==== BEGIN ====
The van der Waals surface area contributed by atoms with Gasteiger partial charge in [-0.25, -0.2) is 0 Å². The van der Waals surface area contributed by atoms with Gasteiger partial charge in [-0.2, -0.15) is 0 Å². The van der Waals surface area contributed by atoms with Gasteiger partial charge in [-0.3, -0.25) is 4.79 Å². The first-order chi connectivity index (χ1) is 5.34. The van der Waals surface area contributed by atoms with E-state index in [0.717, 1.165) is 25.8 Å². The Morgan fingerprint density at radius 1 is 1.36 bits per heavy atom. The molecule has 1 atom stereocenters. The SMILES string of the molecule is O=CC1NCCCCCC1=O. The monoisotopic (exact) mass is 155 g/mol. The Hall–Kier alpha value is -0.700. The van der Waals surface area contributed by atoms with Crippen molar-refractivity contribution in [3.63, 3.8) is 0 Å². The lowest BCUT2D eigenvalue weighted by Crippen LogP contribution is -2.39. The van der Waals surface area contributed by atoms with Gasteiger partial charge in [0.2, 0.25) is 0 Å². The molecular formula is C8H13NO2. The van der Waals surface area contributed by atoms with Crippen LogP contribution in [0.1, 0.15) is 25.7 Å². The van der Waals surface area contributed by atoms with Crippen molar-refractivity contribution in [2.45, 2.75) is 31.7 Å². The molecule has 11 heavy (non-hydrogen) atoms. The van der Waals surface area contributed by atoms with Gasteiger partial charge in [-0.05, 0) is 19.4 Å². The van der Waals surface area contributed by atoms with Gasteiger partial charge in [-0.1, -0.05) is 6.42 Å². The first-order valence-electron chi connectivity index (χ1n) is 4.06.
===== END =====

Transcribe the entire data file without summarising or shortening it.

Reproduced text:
The van der Waals surface area contributed by atoms with Gasteiger partial charge in [-0.25, -0.2) is 0 Å². The van der Waals surface area contributed by atoms with Gasteiger partial charge in [-0.2, -0.15) is 0 Å². The van der Waals surface area contributed by atoms with Gasteiger partial charge in [-0.3, -0.25) is 4.79 Å². The first-order chi connectivity index (χ1) is 5.34. The van der Waals surface area contributed by atoms with E-state index in [0.717, 1.165) is 25.8 Å². The Morgan fingerprint density at radius 1 is 1.36 bits per heavy atom. The molecule has 1 atom stereocenters. The SMILES string of the molecule is O=CC1NCCCCCC1=O. The monoisotopic (exact) mass is 155 g/mol. The Hall–Kier alpha value is -0.700. The van der Waals surface area contributed by atoms with Crippen molar-refractivity contribution in [3.63, 3.8) is 0 Å². The lowest BCUT2D eigenvalue weighted by Crippen LogP contribution is -2.39. The van der Waals surface area contributed by atoms with Gasteiger partial charge in [0.2, 0.25) is 0 Å². The molecular formula is C8H13NO2. The van der Waals surface area contributed by atoms with Crippen LogP contribution in [0.1, 0.15) is 25.7 Å². The van der Waals surface area contributed by atoms with Crippen molar-refractivity contribution in [2.45, 2.75) is 31.7 Å². The molecule has 11 heavy (non-hydrogen) atoms. The van der Waals surface area contributed by atoms with Gasteiger partial charge in [-0.05, 0) is 19.4 Å². The van der Waals surface area contributed by atoms with Gasteiger partial charge in [-0.1, -0.05) is 6.42 Å². The first-order valence-electron chi connectivity index (χ1n) is 4.06.